^


December 16, 2010

Thank you for all the information and advice.

We have now tried titanium nitride (TiN) coating, the coating is very thin so no problems with threads and holes. The steel parts look great but it didn't look very good on the brass parts, they came out a very deep uneven yellow.

Shellac, we have tried this in the past but you can't coat the threads and it scratched easily. We have also tried some modern clear lacers but it is time consuming masking all the threads and holes because again you can't coat the threads.

Trivalent passivation sounds interesting and we will take a look at this over the next few weeks.

Thanks again for all the comments.

Robert Kent
- Eriskirch, Germany
^



August 1, 2018 -- this entry appended to this thread by editor in lieu of spawning a duplicative thread

Q. Hello I am hoping some of you can help. We have a brass part that calls for an Iridite #7 finish. The print for this part was drawn in 1981. I can't seem to find any place that does Iridite #7. Not even sure it exists anymore.

Wanted to find out what finishes are available for brass that would have very minimal dimensional change.

The type of brass in question is 360 brass.

I have contacted several plating places and they all seem to say "We don't do any finishing on brass" I am not sure why.

Just looking for some ideas on what type of finishes can be done on 360 brass. Something similar to a chromate conversion. Thought about Nickel but that causes too much of a dimensional change. Looking for something like maybe a bright dip with some kind of post seal to help prevent tarnish.

Thanks in advance. I would really like to find places that can do the process.

Chris Ogaz
Machinist - Ontario, California USA
^

  ^- Privately respond to this RFQ -^


August 2018

A. Hi Chris. Iridite #7 was or is a Macdermid offering, so you could inquire of them.

Brass parts can probably be bright dipped in a proprietary mix of sulphuric acid and hydrogen peroxide, and kept bright with sodium benzotriazole or, better yet, a chromate conversion coating.

Regards,

pic of Ted Mooney
Ted Mooney, P.E. RET
Striving to live Aloha
finishing.com - Pine Beach, New Jersey
^


August 1, 2018

Q. Thanks Ted,

You mentioned Chromate Conversion? Do you happen to know what type of Chromate conversion? Everywhere I look, when I find chromate conversion, I can't seem to find anything for brass. Just asking so I have a specific keyword to search for or ask companies over e-mails or phone call.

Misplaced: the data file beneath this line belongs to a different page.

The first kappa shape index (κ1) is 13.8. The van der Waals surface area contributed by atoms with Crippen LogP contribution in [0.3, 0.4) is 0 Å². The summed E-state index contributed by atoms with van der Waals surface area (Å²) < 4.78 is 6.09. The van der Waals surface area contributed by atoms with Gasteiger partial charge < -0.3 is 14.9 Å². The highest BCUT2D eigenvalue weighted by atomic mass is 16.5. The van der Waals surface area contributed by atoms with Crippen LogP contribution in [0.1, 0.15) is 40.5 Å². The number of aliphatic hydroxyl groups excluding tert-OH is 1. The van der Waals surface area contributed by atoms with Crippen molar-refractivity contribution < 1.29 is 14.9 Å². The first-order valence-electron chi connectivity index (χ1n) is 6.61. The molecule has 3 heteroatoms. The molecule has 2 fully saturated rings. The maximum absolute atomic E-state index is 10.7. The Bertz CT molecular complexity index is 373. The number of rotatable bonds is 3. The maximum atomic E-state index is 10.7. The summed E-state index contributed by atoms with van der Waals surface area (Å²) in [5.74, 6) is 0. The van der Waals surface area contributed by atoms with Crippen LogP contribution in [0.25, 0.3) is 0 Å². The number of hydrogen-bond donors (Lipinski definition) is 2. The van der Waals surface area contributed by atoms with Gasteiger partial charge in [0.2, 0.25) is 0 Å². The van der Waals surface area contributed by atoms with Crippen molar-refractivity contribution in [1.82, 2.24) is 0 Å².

Thanks again.

Chris Ogaz [returning]
Ogaz Enterprises, Inc. - Ontario, California USA
^


August 2018

A. Hi Chris. Herewith a 5¢ tour of chromate conversion coating:

Many metals from aluminum, through brass, cadmium, copper, electroless nickel, and on through zinc may employ chromate conversion coatings to deter corrosion. Like with most other metal finishing processes, research regarding exact formulation and additives can be beneficial, so major suppliers did such research and they market their formulations as proprietaries: Iridite is Macdermid's tradename for their chromate conversion products, Alodine is Henkel's, Chromicoat and Gardobond are Chemetall tradenames, as a few examples.

The thing is, a formulation tailored for aluminum doesn't work as well on brass or zinc, and sometimes you want a clear finish and in other cases a yellow or black, so each vendor has a number of formulations. Whether Macdermid still has an Iridite #7 or some other product optimized for brass, I wouldn't know. And that still leaves you looking for a shop who offers it.

A further issue is that because of concern over 'hexavalent chromium' those older finishes may not conform to European RoHS requirements, automotive standards, etc., so you may want the coating limited to trivalent chromate.

It is possible to 'home brew' chromate conversion chemistry, and I believe it's often done in India and some other countries but rarely in the U.S. And, since RoHS days, home brew is more difficult because the trivalent replacement chemistries are more sophisticated than the older hexavalent formulations.

So you must determine whether you want to use hexavalent or trivalent chromates and find a shop which can do it on your brass parts.

Regards,

pic of Ted Mooney
Ted Mooney, P.E. RET
Striving to live Aloha
finishing.com - Pine Beach, New Jersey
^